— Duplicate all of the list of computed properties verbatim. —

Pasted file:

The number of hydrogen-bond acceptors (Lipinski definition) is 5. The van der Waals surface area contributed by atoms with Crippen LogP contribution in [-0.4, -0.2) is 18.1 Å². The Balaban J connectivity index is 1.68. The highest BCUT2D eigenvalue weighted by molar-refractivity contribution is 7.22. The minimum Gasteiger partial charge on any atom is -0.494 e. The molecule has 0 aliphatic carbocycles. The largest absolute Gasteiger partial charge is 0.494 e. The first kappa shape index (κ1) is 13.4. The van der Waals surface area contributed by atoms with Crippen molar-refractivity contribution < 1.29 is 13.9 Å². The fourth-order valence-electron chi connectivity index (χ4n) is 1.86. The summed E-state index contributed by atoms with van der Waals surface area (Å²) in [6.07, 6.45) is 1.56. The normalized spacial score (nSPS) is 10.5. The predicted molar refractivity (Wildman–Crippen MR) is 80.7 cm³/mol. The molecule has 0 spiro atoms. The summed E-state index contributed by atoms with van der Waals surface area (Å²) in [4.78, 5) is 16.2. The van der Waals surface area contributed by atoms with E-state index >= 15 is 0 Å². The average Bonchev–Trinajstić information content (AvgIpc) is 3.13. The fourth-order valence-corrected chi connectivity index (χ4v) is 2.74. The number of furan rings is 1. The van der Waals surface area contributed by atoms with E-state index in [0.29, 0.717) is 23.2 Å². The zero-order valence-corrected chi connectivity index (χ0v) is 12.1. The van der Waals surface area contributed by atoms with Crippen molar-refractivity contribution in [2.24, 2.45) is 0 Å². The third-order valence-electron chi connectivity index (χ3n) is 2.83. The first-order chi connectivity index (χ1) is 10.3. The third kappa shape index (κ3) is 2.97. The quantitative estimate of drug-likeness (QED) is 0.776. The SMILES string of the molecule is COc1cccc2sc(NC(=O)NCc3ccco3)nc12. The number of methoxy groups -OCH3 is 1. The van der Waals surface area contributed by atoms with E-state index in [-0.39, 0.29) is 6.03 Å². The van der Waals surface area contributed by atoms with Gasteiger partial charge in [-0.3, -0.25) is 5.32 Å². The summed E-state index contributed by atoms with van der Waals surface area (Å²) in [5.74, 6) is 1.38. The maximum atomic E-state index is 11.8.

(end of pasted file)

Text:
The number of hydrogen-bond acceptors (Lipinski definition) is 5. The van der Waals surface area contributed by atoms with Crippen LogP contribution in [-0.4, -0.2) is 18.1 Å². The Balaban J connectivity index is 1.68. The highest BCUT2D eigenvalue weighted by molar-refractivity contribution is 7.22. The minimum Gasteiger partial charge on any atom is -0.494 e. The molecule has 0 aliphatic carbocycles. The largest absolute Gasteiger partial charge is 0.494 e. The first kappa shape index (κ1) is 13.4. The van der Waals surface area contributed by atoms with Crippen molar-refractivity contribution < 1.29 is 13.9 Å². The fourth-order valence-electron chi connectivity index (χ4n) is 1.86. The summed E-state index contributed by atoms with van der Waals surface area (Å²) in [6.07, 6.45) is 1.56. The normalized spacial score (nSPS) is 10.5. The predicted molar refractivity (Wildman–Crippen MR) is 80.7 cm³/mol. The molecule has 0 spiro atoms. The summed E-state index contributed by atoms with van der Waals surface area (Å²) in [4.78, 5) is 16.2. The van der Waals surface area contributed by atoms with E-state index >= 15 is 0 Å². The average Bonchev–Trinajstić information content (AvgIpc) is 3.13. The fourth-order valence-corrected chi connectivity index (χ4v) is 2.74. The number of furan rings is 1. The van der Waals surface area contributed by atoms with E-state index in [0.29, 0.717) is 23.2 Å². The zero-order valence-corrected chi connectivity index (χ0v) is 12.1. The van der Waals surface area contributed by atoms with Crippen molar-refractivity contribution in [2.24, 2.45) is 0 Å². The third-order valence-electron chi connectivity index (χ3n) is 2.83. The first-order chi connectivity index (χ1) is 10.3. The third kappa shape index (κ3) is 2.97. The quantitative estimate of drug-likeness (QED) is 0.776. The SMILES string of the molecule is COc1cccc2sc(NC(=O)NCc3ccco3)nc12. The number of methoxy groups -OCH3 is 1. The van der Waals surface area contributed by atoms with E-state index in [-0.39, 0.29) is 6.03 Å². The van der Waals surface area contributed by atoms with Gasteiger partial charge in [-0.3, -0.25) is 5.32 Å². The summed E-state index contributed by atoms with van der Waals surface area (Å²) in [5.74, 6) is 1.38. The maximum atomic E-state index is 11.8.